Rated G / 101 minutes


Read to Me, at Buena Vista branch, 10:00 a.m.:
Final Party with Fantastic Patrick

Fizz Boom Read! at the Northwest branch, 6:30 p.m.: FINAL PARTY!


Read to Me, at the Northwest branch, 10:00 a.m.
Final Party with Fantastic Patrick

Fizz Boom Read! at the Central Library,
3:00 or 7:00 p.m.,

Set Forth! New Worlds Await You...
Teen Summer Reading Program presents…

at the Buena Vista Branch, 7:00 p.m., STARRING BURBANK TEENS!

Episodes of Douglas Adams’s satirical radio comedy broadcasts
that led to his international multi-media phenomenon,
translated by our teens into readers' theater!

This is a teen program, but ALL are welcome to attend.
PRIZE DRAWINGS for registered teens!


Fizz Boom Read! at the Northwest branch, 10:00 a.m.: FINAL PARTY!

Fizz Boom Read! at the Buena Vista branch, 3:00 or 7:00 p.m.: FINAL PARTY!

Read to Me, at the Central Library, 7:00 p.m.: Final Party with Fantastic Patrick!


Teen Summer Reading Club

Buena Vista branch, 3:00 p.m.

For grades 6-12 ONLY!

Bring a colored T-shirt (darker colors work better for bleach, lighter colors for painting) that you don’t mind messing up, for our T-shirt Craft!

We will announce the winners of our TRIVIA CONTEST, there will be prize drawings, and we’ll have ice cream!


Buena Vista branch, 2:00 p.m.--
playing in the Storytime room…


Rated G / 75 minutes

Saturday, July 19, 2014

What We’re Reading: Coming of Age

“It was the best of times, it was the worst of times”. This quote from Charles Dickens’ A Tale of Two Cities has been used to describe many and various situations and circumstances. One place for which this quote can be particularly apt is high school. For some people, the time they spent in grades 9-12 will come to be the happiest in their lives, their “glory days,” and will represent the lifelong pinnacle of their personal achievements. Others will experience the opposite: four years of seemingly endless antagonism and disrespect possibly alternating with utter invisibility. For most, the Dickens quote reflects the wild and unpredictable swings between ecstasy and agony that is the high school experience. In Brutal Youth, debut author Anthony Breznican takes us on a journey through Freshman year in a very troubled Catholic high school in Pennsylvania.

Lorelei Paskal expects this to be a great year. At her old school, Lorelei became an outcast after her mother’s debilitating accident at work. She’s transferring to St. Michael’s for a fresh start with people who don’t know her or her family. As long as she sticks to her meticulously thought-out plan, she knows that this time she will be popular.
Peter Davidek is an average student from an average family, which makes him the perfect target on his first day at St. Michael’s for the ritualized hazing of the incoming underclassmen by both the students and the faculty. It’s all in good, character-building fun, right? It is during this “fun” that Davidek befriends fellow freshman Noah Stein. Stein’s face bears a scar that he will not talk about. And, being in no mood to tolerate the ritualized abuse, Stein does the unthinkable: he fights back. This does not sit well with the upperclassmen, most of the faculty or the parish priest, Father Mercedes, and now both boys will be targeted to receive escalating “pranks” until they conform to St. Michael’s traditions. The question now is, who will break first?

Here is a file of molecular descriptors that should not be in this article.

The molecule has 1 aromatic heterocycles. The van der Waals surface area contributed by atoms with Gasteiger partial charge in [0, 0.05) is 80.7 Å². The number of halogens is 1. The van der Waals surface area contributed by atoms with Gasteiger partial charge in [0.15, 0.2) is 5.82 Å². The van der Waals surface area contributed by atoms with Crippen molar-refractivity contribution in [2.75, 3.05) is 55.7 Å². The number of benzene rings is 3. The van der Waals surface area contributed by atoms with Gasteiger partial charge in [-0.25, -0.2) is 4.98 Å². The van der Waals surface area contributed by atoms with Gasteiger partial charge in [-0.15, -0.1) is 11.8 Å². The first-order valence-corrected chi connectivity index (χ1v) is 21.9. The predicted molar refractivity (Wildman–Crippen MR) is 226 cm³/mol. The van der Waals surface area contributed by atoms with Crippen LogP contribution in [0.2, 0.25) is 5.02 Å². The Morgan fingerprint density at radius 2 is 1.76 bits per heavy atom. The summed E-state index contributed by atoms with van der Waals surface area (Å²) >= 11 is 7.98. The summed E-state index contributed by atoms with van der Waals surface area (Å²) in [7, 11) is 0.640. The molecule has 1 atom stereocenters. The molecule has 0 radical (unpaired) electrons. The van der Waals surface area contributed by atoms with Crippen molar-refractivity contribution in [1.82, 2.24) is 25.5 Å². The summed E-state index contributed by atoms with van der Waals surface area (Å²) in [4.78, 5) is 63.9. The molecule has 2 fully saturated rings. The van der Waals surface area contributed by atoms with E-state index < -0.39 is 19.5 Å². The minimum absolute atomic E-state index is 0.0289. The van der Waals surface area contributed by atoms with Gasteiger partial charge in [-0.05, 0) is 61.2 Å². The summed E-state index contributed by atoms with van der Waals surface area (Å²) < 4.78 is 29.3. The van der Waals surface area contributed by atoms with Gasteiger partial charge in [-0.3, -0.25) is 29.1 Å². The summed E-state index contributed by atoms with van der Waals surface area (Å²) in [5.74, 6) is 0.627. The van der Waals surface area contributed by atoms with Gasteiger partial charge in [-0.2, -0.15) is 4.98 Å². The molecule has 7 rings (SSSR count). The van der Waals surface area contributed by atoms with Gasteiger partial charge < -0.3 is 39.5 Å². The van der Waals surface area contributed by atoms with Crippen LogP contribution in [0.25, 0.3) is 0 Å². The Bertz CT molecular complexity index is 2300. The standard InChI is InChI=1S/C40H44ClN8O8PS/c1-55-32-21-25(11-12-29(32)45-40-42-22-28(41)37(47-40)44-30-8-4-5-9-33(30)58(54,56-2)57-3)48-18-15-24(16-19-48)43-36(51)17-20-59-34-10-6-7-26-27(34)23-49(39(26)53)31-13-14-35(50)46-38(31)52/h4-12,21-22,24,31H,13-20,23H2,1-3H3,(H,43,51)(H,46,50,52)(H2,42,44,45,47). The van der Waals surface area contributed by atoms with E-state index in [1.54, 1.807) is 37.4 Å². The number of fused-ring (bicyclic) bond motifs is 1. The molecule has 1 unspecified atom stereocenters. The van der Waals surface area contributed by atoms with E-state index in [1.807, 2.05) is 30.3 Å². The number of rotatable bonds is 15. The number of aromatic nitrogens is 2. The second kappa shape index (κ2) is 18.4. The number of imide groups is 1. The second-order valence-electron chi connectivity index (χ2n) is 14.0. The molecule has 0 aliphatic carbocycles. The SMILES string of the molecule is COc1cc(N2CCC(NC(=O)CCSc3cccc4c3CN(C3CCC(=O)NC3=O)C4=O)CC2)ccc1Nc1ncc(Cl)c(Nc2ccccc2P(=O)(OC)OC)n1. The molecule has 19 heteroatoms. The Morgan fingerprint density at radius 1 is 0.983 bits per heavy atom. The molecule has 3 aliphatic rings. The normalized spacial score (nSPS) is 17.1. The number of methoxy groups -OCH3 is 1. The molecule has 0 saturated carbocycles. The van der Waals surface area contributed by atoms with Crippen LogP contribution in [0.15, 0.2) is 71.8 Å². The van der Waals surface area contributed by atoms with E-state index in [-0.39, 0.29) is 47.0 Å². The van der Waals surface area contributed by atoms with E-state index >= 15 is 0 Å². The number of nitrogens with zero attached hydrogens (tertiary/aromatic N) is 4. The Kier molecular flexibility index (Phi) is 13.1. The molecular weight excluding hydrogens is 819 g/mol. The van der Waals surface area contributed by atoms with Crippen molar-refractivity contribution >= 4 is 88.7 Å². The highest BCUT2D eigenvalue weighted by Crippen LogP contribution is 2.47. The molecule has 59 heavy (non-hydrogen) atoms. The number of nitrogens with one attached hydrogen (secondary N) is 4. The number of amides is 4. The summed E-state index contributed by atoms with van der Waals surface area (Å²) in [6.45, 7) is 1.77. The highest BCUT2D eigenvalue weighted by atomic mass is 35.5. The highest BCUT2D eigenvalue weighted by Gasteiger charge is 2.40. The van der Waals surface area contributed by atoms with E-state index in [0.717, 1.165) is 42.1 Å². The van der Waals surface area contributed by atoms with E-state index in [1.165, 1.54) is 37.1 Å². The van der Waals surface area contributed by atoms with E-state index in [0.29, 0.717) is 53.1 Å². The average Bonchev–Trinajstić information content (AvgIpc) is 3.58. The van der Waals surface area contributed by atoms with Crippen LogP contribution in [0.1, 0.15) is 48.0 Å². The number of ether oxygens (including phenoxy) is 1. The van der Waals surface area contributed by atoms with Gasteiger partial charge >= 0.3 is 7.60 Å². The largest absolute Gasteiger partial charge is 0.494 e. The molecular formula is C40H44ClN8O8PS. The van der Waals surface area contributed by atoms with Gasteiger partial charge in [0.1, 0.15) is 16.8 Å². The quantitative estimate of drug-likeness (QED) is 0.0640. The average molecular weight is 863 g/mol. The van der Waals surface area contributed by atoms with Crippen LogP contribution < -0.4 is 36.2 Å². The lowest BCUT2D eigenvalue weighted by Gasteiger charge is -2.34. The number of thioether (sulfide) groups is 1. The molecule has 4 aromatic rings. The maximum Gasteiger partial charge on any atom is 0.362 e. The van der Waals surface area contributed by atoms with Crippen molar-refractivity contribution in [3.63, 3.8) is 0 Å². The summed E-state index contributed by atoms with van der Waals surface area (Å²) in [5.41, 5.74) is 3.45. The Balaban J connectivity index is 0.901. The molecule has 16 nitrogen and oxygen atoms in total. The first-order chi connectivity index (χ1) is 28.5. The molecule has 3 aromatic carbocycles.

In Brutal Youth, Anthony Breznican allows readers to “attend” the 1991 school year at St. Mike’s along with the incoming freshmen. Readers, as will the students, learn (or remember) how treacherous navigating the hallways of high school can be. There are no heroes or villains in Brutal Youth. All of the characters, faculty, students and family members are all well drawn and complex. Everyone has his or her own agenda, and sometimes the experiences that older adults accumulate can be as crippling as the lack of experience can be for younger adults when determining how best to act in a situation. Breznican also illustrates nicely the development, derailing, and re-forging of fragile new relationships.
One of the most revelatory moments for young people moving into adulthood is the realization that while adults may know and have experienced more than their younger counterparts, they are often still doing the best they can to deal with life’s seemingly endless challenges. Brutal Youth is a nice reminder, or possibly introduction, of this for readers.

Reviewed by Daryl M., reference librarian

A second perspective by EMME, teen librarian:

Daryl coerced me into reading this powerful debut, and I would give this five out of five stars for both the writing and the storytelling, but…the story and characters are in some places so disturbing that I actually hesitate giving it that kind of praise, from sheer discomfort!

This book is Lord of the Flies (but with girls as well as boys), set in a Catholic private school in Pennsylvania. If you are a YA reader, think of it as an adult version (for the amped-up meanness and violence) of The Mockingbirds, by Daisy Whitney, in which the students run rampant, the teachers either turn a blind eye, pick the wrong side because they're not paying attention, or are as mean and cruel as the students, and the so-called "coming of age" factor is at a considerable price for everyone involved.

I didn't so much "enjoy" reading it as remain fascinated and unable to put it down. It's definitely powerful, and in some ways brilliant, but also stark and frightening. Brutal youth, indeed.